advice seeked - turning a dedicated flash into a non-dedicated one

Discussion in 'Australia Photography' started by David L, Dec 2, 2004.

  1. David L

    David L Guest

    Hi, i've been searching for over 2 days but couldn't see a straight
    answer. I got myself a secondhand dedicated flash and tried to put it
    on the hot shoe (which is non-dedicated). The flash doesn't fire at all
    because, after some experiments, found out that 2 of the pins of the
    dedicated flash need to be in contact. Only the middle pin will touch
    the hot shoe plate thing. Does that make sense? What's the best/cheap
    way to make it work - soldering more metal onto the hot shoe? I'm at
    the moment trying to squeeze some aluminium foil at the right place but
    it's been very hit-and-miss.

    Many thanks in advance.
    David.
     
    David L, Dec 2, 2004
    #1
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  2. David L

    Creative Guest

    And once you short out the camera and the flash, and blow them both
    up....what will you do for a camera??

    What camera and flash are you trying to get to work together?

    Ian
     
    Creative, Dec 3, 2004
    #2
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  3. David L

    bear Guest

    The centre pin and the outer tags that contact the metalic part of the
    hotshoe should be all thats required to fire the flash in auto or manual. If
    you are setting the flash on a ttl mode it may not fire at all because it's
    lacking feedback from the camera's CPU.
     
    bear, Dec 3, 2004
    #3
  4. David L

    David L Guest

    Thanks for your response Ian. the camera is a sony f717 which has a non
    nondedicated hotshoe. The flash is a Sigma EF500 ST for Canon.
     
    David L, Dec 3, 2004
    #4
  5. David L

    David L Guest

    i'm using the manual mode on the flash, and i tried contacting the side
    metal (assuming that is what the outer tags mean) with just the centre
    pin, but it doesn't work :/ The flash has 5 pins like:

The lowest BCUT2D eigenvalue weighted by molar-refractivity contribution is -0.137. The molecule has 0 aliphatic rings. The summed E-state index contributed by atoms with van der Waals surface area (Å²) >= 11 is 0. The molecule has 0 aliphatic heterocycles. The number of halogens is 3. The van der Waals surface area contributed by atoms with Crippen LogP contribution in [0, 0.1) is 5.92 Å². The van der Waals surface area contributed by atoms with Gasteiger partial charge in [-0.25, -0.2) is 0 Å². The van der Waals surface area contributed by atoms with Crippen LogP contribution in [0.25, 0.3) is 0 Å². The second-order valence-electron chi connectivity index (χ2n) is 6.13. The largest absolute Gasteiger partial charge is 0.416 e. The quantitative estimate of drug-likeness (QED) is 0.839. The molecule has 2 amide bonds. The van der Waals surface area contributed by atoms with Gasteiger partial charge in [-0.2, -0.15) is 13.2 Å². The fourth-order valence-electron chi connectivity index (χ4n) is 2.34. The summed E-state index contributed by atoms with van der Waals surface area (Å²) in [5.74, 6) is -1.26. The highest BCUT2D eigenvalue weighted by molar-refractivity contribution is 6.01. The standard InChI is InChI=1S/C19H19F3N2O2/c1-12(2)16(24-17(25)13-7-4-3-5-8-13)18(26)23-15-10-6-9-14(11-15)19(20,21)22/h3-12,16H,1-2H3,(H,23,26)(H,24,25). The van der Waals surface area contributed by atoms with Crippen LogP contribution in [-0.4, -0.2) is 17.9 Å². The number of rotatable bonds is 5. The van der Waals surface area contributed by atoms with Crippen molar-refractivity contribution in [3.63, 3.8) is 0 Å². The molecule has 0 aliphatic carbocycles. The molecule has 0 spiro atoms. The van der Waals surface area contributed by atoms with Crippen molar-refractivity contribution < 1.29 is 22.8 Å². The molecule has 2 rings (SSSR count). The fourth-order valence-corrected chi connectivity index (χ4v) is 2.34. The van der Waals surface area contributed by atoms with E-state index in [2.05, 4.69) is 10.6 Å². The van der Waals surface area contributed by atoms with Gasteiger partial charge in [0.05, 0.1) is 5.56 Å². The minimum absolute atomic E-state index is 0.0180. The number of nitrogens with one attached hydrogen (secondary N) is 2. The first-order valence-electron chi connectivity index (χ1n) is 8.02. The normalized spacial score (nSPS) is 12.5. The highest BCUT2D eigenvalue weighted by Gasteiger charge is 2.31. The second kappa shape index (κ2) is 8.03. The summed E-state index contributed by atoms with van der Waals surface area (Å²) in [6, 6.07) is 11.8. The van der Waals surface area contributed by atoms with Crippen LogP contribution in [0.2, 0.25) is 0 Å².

p
    p p
    p p

    And only when the top (which is the centre) pin and the top-left pin are
    in contact, will it fire together with the metal bit on the side of
    the flash. Like this.

    x
    x p
    p p
     
    David L, Dec 3, 2004
    #5
  6. David L

    Wolf359 Guest

    All flashes fire on non dedicated cameras except for ... wait for it. ...
    the one you have. That is a Canon A-TTL or E-ttl flash. None of those five
    pins line up with the central pin of your camera.

    You could use a Nikon flash, a Pentax flash, Olympus etc all of which fire
    on the central post with a manual camera.

    I have never seen an adapter to convert Canon A/E-TTL flashes to a central
    pin (Hama produce adapters for many flash combinations) so you must get
    another flash. Non-dedicated flashes are CHEAP. You should be able to pick
    up a cheap Metz on Ebay. A cheap Nissan or Acheiver would cost maybe $100
    brand new. A little more for bounce zoom combination.
     
    Wolf359, Dec 3, 2004
    #6
  7. David L

    David L Guest

    Thanks heaps for that. That's great, stops me from mucking around
    endlessly. It's my luck then :/
     
    David L, Dec 4, 2004
    #7
  8. David L

    k Guest

    | Hi, i've been searching for over 2 days but couldn't see a straight
    | answer. I got myself a secondhand dedicated flash and tried to put it
    | on the hot shoe (which is non-dedicated). The flash doesn't fire at all
    | because, after some experiments, found out that 2 of the pins of the
    | dedicated flash need to be in contact. Only the middle pin will touch
    | the hot shoe plate thing. Does that make sense? What's the best/cheap
    | way to make it work - soldering more metal onto the hot shoe? I'm at
    | the moment trying to squeeze some aluminium foil at the right place but
    | it's been very hit-and-miss.


    thought - have you gone into the cameras main menu and set the flash option
    for 'hotshoe' to 'on' ?
     
    k, Dec 5, 2004
    #8
  9. David L

    David L Guest

    Thanks k but it's not that. :/
     
    David L, Dec 5, 2004
    #9
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